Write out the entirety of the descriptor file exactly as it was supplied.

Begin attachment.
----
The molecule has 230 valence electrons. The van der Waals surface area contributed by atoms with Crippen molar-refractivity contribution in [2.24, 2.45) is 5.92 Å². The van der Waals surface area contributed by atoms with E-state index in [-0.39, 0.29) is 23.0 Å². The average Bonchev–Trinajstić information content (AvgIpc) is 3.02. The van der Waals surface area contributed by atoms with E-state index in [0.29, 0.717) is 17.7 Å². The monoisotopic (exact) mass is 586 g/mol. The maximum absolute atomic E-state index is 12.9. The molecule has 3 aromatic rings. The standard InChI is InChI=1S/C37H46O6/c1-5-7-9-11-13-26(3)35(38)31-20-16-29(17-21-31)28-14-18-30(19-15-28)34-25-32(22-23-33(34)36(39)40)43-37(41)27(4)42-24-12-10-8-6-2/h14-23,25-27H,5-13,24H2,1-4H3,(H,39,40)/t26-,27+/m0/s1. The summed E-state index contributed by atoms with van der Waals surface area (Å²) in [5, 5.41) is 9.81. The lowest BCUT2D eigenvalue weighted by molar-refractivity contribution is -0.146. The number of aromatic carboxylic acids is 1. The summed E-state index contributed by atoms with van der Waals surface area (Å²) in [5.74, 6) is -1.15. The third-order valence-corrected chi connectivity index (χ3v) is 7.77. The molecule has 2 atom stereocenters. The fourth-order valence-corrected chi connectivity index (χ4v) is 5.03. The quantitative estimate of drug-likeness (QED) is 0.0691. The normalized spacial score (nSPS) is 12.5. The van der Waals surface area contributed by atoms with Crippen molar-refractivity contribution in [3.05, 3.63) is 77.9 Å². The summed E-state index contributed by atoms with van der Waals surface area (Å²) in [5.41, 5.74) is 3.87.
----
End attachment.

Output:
The molecule has 230 valence electrons. The van der Waals surface area contributed by atoms with Crippen molar-refractivity contribution in [2.24, 2.45) is 5.92 Å². The van der Waals surface area contributed by atoms with E-state index in [-0.39, 0.29) is 23.0 Å². The average Bonchev–Trinajstić information content (AvgIpc) is 3.02. The van der Waals surface area contributed by atoms with E-state index in [0.29, 0.717) is 17.7 Å². The monoisotopic (exact) mass is 586 g/mol. The maximum absolute atomic E-state index is 12.9. The molecule has 3 aromatic rings. The standard InChI is InChI=1S/C37H46O6/c1-5-7-9-11-13-26(3)35(38)31-20-16-29(17-21-31)28-14-18-30(19-15-28)34-25-32(22-23-33(34)36(39)40)43-37(41)27(4)42-24-12-10-8-6-2/h14-23,25-27H,5-13,24H2,1-4H3,(H,39,40)/t26-,27+/m0/s1. The summed E-state index contributed by atoms with van der Waals surface area (Å²) in [5, 5.41) is 9.81. The lowest BCUT2D eigenvalue weighted by molar-refractivity contribution is -0.146. The number of aromatic carboxylic acids is 1. The summed E-state index contributed by atoms with van der Waals surface area (Å²) in [5.74, 6) is -1.15. The third-order valence-corrected chi connectivity index (χ3v) is 7.77. The molecule has 2 atom stereocenters. The fourth-order valence-corrected chi connectivity index (χ4v) is 5.03. The quantitative estimate of drug-likeness (QED) is 0.0691. The normalized spacial score (nSPS) is 12.5. The van der Waals surface area contributed by atoms with Crippen molar-refractivity contribution in [3.05, 3.63) is 77.9 Å². The summed E-state index contributed by atoms with van der Waals surface area (Å²) in [5.41, 5.74) is 3.87.